In the wake of the Sad Puppies controversy at the Hugo Awards, Feminist Fiction will be looking at and reviewing every possible nomination — looking at merit without regards to politics. For more of my thoughts on the Sad Puppies, read here.
Ancillary Sword by Ann Leckie — nominated for Best Novel
Ancillary Sword is an excellently crafted and compelling novel. It’s less complex than its award-winning predecessor Ancillary Justice, but it’s also far more accessible, making it arguably a better read over all.
Ancillary Sword has the same conceptual set-up as the first in the series. Our protagonist, Breq, was once the AI of a ship, built by a society without gender, that controlled hundreds of once-human ancillaries and became trapped in one of the ancillary bodies when the rest of the ship was destroyed. Breq dedicated herself to destroying the ruler of the universe in revenge for both her own death and the order that forced her to kill her beloved captain.
As far as unusual protagonists go, she’s pretty high up on the list.
But this is the backstory rather than the focus of Ancillary Sword. After the events of Ancillary Justice, Breq has command of a ship and has become responsible for protecting a distant planetary system from whatever the threat of growing civil war. It’s a much simpler plot than Book One, a serviceable middle-book story that is self-contained but not mind-blowing. But Ancillary Sword shines not in its plot but in its writing and characterization — simultaneously enjoyable and compelling, complex but accessible. Leckie has mastered the art of using her complex world building to inform, rather than define, the story, and the result is progressive sci-fi that’s a joy to read.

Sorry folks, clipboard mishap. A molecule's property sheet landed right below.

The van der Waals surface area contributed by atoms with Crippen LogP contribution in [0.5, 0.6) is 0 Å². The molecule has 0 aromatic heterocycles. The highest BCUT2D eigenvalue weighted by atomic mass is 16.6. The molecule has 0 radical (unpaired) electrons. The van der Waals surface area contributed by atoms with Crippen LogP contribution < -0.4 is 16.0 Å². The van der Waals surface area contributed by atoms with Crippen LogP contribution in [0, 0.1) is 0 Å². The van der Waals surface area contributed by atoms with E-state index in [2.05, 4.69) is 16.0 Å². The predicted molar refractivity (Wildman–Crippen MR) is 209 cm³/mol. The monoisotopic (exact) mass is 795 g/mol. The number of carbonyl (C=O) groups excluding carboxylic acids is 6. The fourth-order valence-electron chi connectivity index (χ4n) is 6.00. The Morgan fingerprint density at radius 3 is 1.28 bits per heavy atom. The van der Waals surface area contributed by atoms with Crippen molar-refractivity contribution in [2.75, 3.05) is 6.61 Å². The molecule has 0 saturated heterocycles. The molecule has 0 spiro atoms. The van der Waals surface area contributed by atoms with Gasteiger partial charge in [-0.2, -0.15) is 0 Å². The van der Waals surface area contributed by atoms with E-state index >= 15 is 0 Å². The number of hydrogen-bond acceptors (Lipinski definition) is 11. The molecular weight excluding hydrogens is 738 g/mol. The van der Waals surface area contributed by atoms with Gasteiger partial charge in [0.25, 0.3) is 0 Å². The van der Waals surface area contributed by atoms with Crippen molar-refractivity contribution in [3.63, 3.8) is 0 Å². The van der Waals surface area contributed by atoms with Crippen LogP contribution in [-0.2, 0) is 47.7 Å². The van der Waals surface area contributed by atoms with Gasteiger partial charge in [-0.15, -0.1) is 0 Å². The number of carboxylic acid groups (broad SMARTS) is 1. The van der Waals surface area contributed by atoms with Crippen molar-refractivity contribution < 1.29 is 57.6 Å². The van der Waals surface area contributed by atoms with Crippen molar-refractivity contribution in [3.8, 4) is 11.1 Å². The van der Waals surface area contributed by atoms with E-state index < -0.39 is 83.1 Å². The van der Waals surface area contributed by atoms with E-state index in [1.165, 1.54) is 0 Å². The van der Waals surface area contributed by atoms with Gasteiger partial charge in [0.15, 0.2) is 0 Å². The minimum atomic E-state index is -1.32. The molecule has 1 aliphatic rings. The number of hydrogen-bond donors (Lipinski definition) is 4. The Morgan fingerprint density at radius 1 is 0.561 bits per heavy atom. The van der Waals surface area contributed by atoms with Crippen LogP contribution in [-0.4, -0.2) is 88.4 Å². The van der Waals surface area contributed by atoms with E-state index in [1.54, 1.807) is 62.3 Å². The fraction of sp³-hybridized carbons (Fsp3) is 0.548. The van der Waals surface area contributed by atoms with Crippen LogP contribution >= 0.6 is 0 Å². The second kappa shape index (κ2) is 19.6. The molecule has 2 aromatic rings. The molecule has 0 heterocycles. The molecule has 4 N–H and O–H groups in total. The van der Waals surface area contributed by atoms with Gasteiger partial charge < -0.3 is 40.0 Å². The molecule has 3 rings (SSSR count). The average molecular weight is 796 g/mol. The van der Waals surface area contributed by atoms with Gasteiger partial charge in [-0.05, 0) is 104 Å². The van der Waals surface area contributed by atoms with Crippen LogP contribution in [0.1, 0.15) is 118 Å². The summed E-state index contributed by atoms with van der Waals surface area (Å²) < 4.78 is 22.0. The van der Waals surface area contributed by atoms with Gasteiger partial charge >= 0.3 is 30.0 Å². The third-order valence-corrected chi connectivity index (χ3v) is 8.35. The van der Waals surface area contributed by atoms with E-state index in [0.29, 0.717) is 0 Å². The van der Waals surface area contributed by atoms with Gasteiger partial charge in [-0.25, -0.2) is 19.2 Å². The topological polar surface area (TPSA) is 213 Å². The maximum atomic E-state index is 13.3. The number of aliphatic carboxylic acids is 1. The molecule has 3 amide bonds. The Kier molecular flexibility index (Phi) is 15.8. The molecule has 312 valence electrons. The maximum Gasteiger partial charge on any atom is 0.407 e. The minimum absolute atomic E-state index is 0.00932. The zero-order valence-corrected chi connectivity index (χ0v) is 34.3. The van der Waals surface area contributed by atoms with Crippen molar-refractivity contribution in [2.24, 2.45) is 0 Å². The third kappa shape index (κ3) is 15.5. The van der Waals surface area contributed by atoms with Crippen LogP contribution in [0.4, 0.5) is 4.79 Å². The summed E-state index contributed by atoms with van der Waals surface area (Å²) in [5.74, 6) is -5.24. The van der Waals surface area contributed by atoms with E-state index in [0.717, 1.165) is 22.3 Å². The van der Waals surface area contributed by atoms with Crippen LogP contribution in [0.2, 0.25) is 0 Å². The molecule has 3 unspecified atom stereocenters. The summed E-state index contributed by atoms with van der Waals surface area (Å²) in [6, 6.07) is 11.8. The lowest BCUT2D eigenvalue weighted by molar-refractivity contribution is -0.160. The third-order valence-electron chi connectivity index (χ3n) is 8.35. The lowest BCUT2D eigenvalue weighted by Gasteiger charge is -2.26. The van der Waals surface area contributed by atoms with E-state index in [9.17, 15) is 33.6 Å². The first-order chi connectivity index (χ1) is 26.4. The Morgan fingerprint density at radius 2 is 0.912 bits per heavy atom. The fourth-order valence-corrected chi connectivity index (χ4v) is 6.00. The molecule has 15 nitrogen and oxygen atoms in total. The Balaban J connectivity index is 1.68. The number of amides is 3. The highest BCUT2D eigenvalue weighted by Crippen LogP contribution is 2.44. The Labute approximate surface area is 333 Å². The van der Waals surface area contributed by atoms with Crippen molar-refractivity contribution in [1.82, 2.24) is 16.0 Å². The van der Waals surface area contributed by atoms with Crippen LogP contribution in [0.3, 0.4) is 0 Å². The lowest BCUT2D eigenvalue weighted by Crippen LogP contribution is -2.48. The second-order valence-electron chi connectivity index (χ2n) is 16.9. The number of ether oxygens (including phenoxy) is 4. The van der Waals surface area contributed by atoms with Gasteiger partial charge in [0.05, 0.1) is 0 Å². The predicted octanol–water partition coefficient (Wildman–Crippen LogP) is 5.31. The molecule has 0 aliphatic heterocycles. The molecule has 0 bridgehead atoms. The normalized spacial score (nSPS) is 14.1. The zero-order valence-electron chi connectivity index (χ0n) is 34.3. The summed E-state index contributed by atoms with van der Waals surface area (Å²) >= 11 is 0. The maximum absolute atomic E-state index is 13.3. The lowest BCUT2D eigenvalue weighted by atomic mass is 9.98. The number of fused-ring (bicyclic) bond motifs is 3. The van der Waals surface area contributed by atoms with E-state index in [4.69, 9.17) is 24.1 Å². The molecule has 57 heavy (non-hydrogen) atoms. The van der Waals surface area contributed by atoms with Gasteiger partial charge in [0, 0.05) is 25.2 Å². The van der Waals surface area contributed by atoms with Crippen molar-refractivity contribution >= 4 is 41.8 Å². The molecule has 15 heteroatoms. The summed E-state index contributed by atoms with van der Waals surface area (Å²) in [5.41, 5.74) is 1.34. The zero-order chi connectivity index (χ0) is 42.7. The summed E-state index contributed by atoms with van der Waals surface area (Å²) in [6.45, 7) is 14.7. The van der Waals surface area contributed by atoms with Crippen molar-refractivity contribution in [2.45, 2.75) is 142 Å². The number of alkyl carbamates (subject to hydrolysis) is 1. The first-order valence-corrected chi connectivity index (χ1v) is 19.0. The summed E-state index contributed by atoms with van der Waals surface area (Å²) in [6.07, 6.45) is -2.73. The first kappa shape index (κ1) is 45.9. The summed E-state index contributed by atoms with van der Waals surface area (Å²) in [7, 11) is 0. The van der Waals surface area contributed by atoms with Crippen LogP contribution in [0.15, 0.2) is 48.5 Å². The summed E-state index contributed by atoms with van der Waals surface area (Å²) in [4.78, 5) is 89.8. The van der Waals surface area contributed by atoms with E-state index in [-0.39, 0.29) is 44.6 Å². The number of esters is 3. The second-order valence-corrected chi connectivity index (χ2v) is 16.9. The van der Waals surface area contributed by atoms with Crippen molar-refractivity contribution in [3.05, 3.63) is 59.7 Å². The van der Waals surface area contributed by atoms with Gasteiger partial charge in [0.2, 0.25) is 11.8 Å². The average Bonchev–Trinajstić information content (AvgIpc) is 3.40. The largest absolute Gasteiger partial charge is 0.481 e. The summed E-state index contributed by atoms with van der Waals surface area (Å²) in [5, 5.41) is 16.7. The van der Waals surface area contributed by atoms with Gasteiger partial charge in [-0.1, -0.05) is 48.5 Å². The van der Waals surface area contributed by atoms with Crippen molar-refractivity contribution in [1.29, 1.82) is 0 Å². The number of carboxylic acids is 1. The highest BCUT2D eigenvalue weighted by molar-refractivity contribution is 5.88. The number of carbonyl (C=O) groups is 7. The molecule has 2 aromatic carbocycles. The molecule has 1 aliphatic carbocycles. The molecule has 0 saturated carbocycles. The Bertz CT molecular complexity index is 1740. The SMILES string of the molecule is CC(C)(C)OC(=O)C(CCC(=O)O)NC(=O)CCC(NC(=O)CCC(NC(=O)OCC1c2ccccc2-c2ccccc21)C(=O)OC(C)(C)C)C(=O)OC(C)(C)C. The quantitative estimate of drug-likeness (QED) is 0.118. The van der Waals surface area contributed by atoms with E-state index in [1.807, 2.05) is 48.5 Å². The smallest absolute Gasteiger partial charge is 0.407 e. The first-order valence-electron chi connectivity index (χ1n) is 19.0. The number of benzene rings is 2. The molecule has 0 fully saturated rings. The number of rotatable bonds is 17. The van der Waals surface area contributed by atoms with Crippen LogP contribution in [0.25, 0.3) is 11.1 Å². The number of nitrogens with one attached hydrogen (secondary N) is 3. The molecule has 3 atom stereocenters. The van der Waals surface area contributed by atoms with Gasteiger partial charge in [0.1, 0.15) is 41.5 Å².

The gender concept takes a back seat here, present but not all-encompassing, which seems fitting when the reader has had a whole book to adjust to it. The book’s philosophical questions are more focussed on issues of colonialism and the concept of “civilization,” challenging assumptions and exploring dark repercussions without detracting from a story well-told. It also hints at a lot of questions of identity, setting up, I think, for the last book’s final showdown with a villain whose is the embodiment of an identity crisis. Behind all of its complex world-building, Leckie’s debut series asks a simple question — what defines who we are? The question lies at the heart of Breq’s story, encompassing its plot threads about free will and circumstance, hive minds, ancillaries who were once human and are now ships, humans who must pretend to be ships, and a villain who can’t accept her past actions and is literally split over how she chooses to respond to it.
Overall, Ancillary Sword is an excellent read. I don’t know if it stands a chance of winning the Hugo, since Leckie won last year, but it’s a worthwhile candidate, and it’ll take an excellent book to knock it off the top of my list.